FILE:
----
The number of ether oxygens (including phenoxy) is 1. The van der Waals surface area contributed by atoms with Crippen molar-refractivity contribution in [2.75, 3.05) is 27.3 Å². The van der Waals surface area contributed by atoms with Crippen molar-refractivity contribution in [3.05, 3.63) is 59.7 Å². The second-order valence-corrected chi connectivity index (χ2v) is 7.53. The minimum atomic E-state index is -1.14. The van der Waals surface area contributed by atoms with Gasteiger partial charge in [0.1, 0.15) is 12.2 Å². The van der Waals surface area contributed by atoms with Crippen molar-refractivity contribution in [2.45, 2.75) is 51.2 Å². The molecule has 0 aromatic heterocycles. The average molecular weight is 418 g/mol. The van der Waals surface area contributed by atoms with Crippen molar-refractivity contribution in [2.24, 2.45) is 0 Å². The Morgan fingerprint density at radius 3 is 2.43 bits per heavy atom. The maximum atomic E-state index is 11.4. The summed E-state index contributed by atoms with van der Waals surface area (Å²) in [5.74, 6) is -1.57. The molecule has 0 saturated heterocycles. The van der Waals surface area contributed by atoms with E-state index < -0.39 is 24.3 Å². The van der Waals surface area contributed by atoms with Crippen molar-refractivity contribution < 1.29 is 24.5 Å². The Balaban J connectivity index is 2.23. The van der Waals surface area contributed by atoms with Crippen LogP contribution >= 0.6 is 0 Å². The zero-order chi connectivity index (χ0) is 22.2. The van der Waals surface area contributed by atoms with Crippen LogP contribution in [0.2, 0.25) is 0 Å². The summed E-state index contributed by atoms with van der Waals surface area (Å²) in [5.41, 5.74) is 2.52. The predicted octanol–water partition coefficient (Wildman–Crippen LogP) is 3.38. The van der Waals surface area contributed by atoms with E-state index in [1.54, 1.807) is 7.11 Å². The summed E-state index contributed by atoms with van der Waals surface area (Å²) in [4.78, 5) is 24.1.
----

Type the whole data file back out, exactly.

The number of ether oxygens (including phenoxy) is 1. The van der Waals surface area contributed by atoms with Crippen molar-refractivity contribution in [2.75, 3.05) is 27.3 Å². The van der Waals surface area contributed by atoms with Crippen molar-refractivity contribution in [3.05, 3.63) is 59.7 Å². The second-order valence-corrected chi connectivity index (χ2v) is 7.53. The minimum atomic E-state index is -1.14. The van der Waals surface area contributed by atoms with Gasteiger partial charge in [0.1, 0.15) is 12.2 Å². The van der Waals surface area contributed by atoms with Crippen molar-refractivity contribution in [2.45, 2.75) is 51.2 Å². The molecule has 0 aromatic heterocycles. The average molecular weight is 418 g/mol. The van der Waals surface area contributed by atoms with Crippen molar-refractivity contribution in [2.24, 2.45) is 0 Å². The Morgan fingerprint density at radius 3 is 2.43 bits per heavy atom. The maximum atomic E-state index is 11.4. The summed E-state index contributed by atoms with van der Waals surface area (Å²) in [5.74, 6) is -1.57. The molecule has 0 saturated heterocycles. The van der Waals surface area contributed by atoms with E-state index < -0.39 is 24.3 Å². The van der Waals surface area contributed by atoms with Crippen molar-refractivity contribution < 1.29 is 24.5 Å². The Balaban J connectivity index is 2.23. The van der Waals surface area contributed by atoms with Crippen LogP contribution >= 0.6 is 0 Å². The zero-order chi connectivity index (χ0) is 22.2. The van der Waals surface area contributed by atoms with Crippen LogP contribution in [0.2, 0.25) is 0 Å². The summed E-state index contributed by atoms with van der Waals surface area (Å²) in [5.41, 5.74) is 2.52. The predicted octanol–water partition coefficient (Wildman–Crippen LogP) is 3.38. The van der Waals surface area contributed by atoms with E-state index in [1.54, 1.807) is 7.11 Å². The summed E-state index contributed by atoms with van der Waals surface area (Å²) in [4.78, 5) is 24.1.